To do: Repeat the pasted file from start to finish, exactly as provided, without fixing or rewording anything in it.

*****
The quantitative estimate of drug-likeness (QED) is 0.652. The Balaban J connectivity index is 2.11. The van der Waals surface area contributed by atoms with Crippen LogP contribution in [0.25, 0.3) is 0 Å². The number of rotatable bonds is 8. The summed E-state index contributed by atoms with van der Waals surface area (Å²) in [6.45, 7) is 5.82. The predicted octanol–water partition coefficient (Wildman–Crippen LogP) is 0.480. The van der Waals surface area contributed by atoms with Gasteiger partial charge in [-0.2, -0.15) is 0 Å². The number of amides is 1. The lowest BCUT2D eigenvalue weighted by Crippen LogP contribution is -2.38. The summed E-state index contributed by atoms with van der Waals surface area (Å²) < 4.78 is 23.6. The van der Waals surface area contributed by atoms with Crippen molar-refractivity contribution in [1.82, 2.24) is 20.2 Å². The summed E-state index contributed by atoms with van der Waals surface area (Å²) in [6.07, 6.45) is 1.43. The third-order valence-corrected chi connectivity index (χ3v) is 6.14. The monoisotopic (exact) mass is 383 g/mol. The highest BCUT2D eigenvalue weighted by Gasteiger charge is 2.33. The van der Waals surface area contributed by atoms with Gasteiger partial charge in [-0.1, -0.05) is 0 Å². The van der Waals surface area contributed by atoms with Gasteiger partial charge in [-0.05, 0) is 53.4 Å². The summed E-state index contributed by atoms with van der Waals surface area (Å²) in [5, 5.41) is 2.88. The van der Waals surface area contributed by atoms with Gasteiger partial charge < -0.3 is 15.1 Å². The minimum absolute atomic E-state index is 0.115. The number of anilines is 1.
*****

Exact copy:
The quantitative estimate of drug-likeness (QED) is 0.652. The Balaban J connectivity index is 2.11. The van der Waals surface area contributed by atoms with Crippen LogP contribution in [0.25, 0.3) is 0 Å². The number of rotatable bonds is 8. The summed E-state index contributed by atoms with van der Waals surface area (Å²) in [6.45, 7) is 5.82. The predicted octanol–water partition coefficient (Wildman–Crippen LogP) is 0.480. The van der Waals surface area contributed by atoms with Gasteiger partial charge in [-0.2, -0.15) is 0 Å². The number of amides is 1. The lowest BCUT2D eigenvalue weighted by Crippen LogP contribution is -2.38. The summed E-state index contributed by atoms with van der Waals surface area (Å²) < 4.78 is 23.6. The van der Waals surface area contributed by atoms with Crippen molar-refractivity contribution in [1.82, 2.24) is 20.2 Å². The summed E-state index contributed by atoms with van der Waals surface area (Å²) in [6.07, 6.45) is 1.43. The third-order valence-corrected chi connectivity index (χ3v) is 6.14. The monoisotopic (exact) mass is 383 g/mol. The highest BCUT2D eigenvalue weighted by Gasteiger charge is 2.33. The van der Waals surface area contributed by atoms with Gasteiger partial charge in [-0.1, -0.05) is 0 Å². The van der Waals surface area contributed by atoms with Gasteiger partial charge in [-0.05, 0) is 53.4 Å². The summed E-state index contributed by atoms with van der Waals surface area (Å²) in [5, 5.41) is 2.88. The van der Waals surface area contributed by atoms with Gasteiger partial charge < -0.3 is 15.1 Å². The minimum absolute atomic E-state index is 0.115. The number of anilines is 1.